Kansas advocates of expanding health care coverage have conceded ground at recent town hall meetings.
Two meetings put on last week in Topeka by U.S. Reps. Lynn Jenkins and Todd Tiahrt, both R-Kan., were dominated almost entirely by opponents of Democratic plans to reform the health care system.
Together the meetings — one at the Holiday Inn Holidome, and the other at the Topeka-Shawnee County Public Library — drew an estimated 600 people and a healthy share of media coverage.
While health care reform was the primary topic of discussion, attendees at the meeting expanded their criticisms to President Barack Obama, his appointees, the federal government, congressional Democrats, socialism, the deficit, illegal immigration, abortion and cap and trade energy legislation.
According to the speakers, the U.S. health care system was the best in the world, private insurance was to be praised and doctors and hospitals needed to be protected from lawsuits and allowed to make as much money as they can.
“We have the best health care that the world has to offer,” Jenkins said. Tiahrt said the same thing, adding that the evidence was that dictators from other countries come to the United States for treatment, as do Canadians who have been denied certain procedures.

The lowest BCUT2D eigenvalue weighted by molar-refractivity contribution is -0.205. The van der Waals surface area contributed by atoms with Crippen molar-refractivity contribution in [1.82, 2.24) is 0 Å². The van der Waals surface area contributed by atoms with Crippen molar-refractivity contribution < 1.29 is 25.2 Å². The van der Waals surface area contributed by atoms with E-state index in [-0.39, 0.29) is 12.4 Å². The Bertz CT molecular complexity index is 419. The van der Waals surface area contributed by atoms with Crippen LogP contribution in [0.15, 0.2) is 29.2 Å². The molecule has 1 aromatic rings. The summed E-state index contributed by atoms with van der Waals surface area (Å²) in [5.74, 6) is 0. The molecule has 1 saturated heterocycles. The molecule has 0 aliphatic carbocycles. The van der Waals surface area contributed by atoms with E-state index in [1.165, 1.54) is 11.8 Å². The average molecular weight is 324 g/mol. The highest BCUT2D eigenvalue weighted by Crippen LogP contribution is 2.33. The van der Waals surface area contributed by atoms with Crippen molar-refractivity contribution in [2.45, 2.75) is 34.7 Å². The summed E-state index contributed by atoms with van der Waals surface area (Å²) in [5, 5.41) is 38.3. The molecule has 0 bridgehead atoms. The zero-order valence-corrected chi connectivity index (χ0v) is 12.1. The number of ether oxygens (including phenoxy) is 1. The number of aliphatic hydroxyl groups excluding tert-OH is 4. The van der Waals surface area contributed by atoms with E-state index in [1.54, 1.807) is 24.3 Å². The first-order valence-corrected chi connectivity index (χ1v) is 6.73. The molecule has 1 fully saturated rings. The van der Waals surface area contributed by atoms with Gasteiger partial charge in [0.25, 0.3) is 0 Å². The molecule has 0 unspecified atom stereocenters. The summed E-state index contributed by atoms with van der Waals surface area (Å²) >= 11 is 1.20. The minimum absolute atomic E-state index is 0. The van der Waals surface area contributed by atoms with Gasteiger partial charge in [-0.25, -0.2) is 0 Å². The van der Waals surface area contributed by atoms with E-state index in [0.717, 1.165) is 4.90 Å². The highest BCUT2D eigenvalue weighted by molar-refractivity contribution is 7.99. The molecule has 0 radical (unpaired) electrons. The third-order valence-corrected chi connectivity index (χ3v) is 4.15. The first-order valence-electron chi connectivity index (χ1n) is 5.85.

But that is a far cry from the stance of advocates for health care reform.
Corrie Edwards, executive director of the Kansas Health Consumer Coalition, who attended one of the meetings, said, “I don’t know how people can believe what they have said once the words come out of their mouths.”
In Kansas, approximately 320,000 people under 65 have no health insurance. In Douglas County, nearly 20 percent of residents under 65 are uninsured, which is 32nd highest of uninsured among the state’s 105 counties, according to Census Bureau information.
Recent hearings by the Kansas Health Policy Authority drew dozens of people who told stories about not being able to afford health care coverage and business owners who said they couldn’t compete because of expensive health insurance.
But Edwards said health care advocates in Kansas have so far decided not to challenge comments at the town hall meetings.
“These meetings have just become crazy,” she said. For example, she cited the numerous times that allegations were made that the main health care bill under discussion — H.R. 3200 — includes government “death panels” that will essentially condemn elderly people to death, based on fiscal reasons.
“We need to be productive and methodical, and sitting in a room and getting beat up by people who think we are going to euthanize old people is, quite frankly, insane,” Edwards said.
She said that’s a shame because the meetings during the congressional recess could have been productive in providing useful information about health care problems, while also allowing people to ask questions about the various proposals before Congress.
U.S. Rep. Dennis Moore, D-Kan., whose district includes east Lawrence, said he wanted to hear from constituents on the issue, but after a couple of threats to his office, he decided not to have town hall meetings.
“This is just not the way we should be acting,” he said. “We should be doing the right thing. This shouldn’t be partisan at all.”